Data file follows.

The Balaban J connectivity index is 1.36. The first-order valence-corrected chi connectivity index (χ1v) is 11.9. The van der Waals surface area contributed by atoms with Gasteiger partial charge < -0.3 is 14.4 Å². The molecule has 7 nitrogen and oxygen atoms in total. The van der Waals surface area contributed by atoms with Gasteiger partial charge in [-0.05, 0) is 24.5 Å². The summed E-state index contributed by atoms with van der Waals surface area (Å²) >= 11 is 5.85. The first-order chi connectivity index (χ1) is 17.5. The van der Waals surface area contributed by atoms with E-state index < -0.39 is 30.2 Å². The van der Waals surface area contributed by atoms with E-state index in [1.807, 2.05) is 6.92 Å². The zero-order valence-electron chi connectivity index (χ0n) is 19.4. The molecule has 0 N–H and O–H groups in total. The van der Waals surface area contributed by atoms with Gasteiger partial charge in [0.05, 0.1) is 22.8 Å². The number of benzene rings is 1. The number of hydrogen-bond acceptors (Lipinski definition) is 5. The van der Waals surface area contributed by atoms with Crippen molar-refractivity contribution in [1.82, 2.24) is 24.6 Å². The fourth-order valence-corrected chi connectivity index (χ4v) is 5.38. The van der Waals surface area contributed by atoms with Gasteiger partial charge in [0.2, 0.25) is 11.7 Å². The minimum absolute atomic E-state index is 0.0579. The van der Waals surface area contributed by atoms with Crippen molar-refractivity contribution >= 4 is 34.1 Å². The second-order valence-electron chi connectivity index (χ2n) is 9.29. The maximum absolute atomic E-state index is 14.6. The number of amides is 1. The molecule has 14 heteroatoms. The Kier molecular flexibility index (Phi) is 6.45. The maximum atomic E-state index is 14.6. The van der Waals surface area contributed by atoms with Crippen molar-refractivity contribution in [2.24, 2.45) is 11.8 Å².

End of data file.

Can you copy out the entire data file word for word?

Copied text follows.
The Balaban J connectivity index is 1.36. The first-order valence-corrected chi connectivity index (χ1v) is 11.9. The van der Waals surface area contributed by atoms with Gasteiger partial charge < -0.3 is 14.4 Å². The molecule has 7 nitrogen and oxygen atoms in total. The van der Waals surface area contributed by atoms with Gasteiger partial charge in [-0.05, 0) is 24.5 Å². The summed E-state index contributed by atoms with van der Waals surface area (Å²) >= 11 is 5.85. The first-order chi connectivity index (χ1) is 17.5. The van der Waals surface area contributed by atoms with E-state index < -0.39 is 30.2 Å². The van der Waals surface area contributed by atoms with E-state index in [1.807, 2.05) is 6.92 Å². The zero-order valence-electron chi connectivity index (χ0n) is 19.4. The molecule has 0 N–H and O–H groups in total. The van der Waals surface area contributed by atoms with Gasteiger partial charge in [0.05, 0.1) is 22.8 Å². The number of benzene rings is 1. The number of hydrogen-bond acceptors (Lipinski definition) is 5. The van der Waals surface area contributed by atoms with Crippen molar-refractivity contribution in [1.82, 2.24) is 24.6 Å². The fourth-order valence-corrected chi connectivity index (χ4v) is 5.38. The van der Waals surface area contributed by atoms with Gasteiger partial charge in [0.2, 0.25) is 11.7 Å². The minimum absolute atomic E-state index is 0.0579. The van der Waals surface area contributed by atoms with Crippen molar-refractivity contribution >= 4 is 34.1 Å². The second-order valence-electron chi connectivity index (χ2n) is 9.29. The maximum absolute atomic E-state index is 14.6. The number of amides is 1. The molecule has 14 heteroatoms. The Kier molecular flexibility index (Phi) is 6.45. The maximum atomic E-state index is 14.6. The van der Waals surface area contributed by atoms with Crippen molar-refractivity contribution in [2.24, 2.45) is 11.8 Å².